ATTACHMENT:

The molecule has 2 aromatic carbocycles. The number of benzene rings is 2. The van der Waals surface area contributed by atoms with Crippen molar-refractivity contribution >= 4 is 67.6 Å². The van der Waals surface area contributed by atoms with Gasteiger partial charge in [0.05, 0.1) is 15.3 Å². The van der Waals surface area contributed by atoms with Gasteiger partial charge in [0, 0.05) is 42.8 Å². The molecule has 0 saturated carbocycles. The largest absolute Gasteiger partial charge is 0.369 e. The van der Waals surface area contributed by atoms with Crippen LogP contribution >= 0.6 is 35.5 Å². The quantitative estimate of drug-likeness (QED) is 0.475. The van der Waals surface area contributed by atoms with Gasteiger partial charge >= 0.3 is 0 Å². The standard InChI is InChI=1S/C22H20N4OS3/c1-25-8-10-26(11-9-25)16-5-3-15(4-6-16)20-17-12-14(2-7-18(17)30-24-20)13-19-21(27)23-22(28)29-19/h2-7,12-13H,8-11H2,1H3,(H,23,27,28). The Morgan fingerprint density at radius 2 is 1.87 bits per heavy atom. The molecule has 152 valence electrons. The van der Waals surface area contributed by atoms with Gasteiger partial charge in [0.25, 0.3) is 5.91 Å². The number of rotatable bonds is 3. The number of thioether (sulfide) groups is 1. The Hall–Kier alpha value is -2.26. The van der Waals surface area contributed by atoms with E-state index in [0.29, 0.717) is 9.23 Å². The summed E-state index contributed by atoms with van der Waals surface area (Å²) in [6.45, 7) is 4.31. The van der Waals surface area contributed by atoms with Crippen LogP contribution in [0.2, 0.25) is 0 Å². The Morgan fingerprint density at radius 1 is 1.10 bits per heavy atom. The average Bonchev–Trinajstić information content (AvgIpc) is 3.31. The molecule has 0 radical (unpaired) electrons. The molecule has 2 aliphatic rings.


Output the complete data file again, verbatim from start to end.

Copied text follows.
The molecule has 2 aromatic carbocycles. The number of benzene rings is 2. The van der Waals surface area contributed by atoms with Crippen molar-refractivity contribution >= 4 is 67.6 Å². The van der Waals surface area contributed by atoms with Gasteiger partial charge in [0.05, 0.1) is 15.3 Å². The van der Waals surface area contributed by atoms with Gasteiger partial charge in [0, 0.05) is 42.8 Å². The molecule has 0 saturated carbocycles. The largest absolute Gasteiger partial charge is 0.369 e. The van der Waals surface area contributed by atoms with Crippen LogP contribution >= 0.6 is 35.5 Å². The quantitative estimate of drug-likeness (QED) is 0.475. The van der Waals surface area contributed by atoms with Gasteiger partial charge >= 0.3 is 0 Å². The standard InChI is InChI=1S/C22H20N4OS3/c1-25-8-10-26(11-9-25)16-5-3-15(4-6-16)20-17-12-14(2-7-18(17)30-24-20)13-19-21(27)23-22(28)29-19/h2-7,12-13H,8-11H2,1H3,(H,23,27,28). The Morgan fingerprint density at radius 2 is 1.87 bits per heavy atom. The molecule has 152 valence electrons. The van der Waals surface area contributed by atoms with Gasteiger partial charge in [0.25, 0.3) is 5.91 Å². The number of rotatable bonds is 3. The number of thioether (sulfide) groups is 1. The Hall–Kier alpha value is -2.26. The van der Waals surface area contributed by atoms with E-state index in [0.29, 0.717) is 9.23 Å². The summed E-state index contributed by atoms with van der Waals surface area (Å²) in [6.45, 7) is 4.31. The van der Waals surface area contributed by atoms with Crippen LogP contribution in [0.2, 0.25) is 0 Å². The Morgan fingerprint density at radius 1 is 1.10 bits per heavy atom. The average Bonchev–Trinajstić information content (AvgIpc) is 3.31. The molecule has 0 radical (unpaired) electrons. The molecule has 2 aliphatic rings.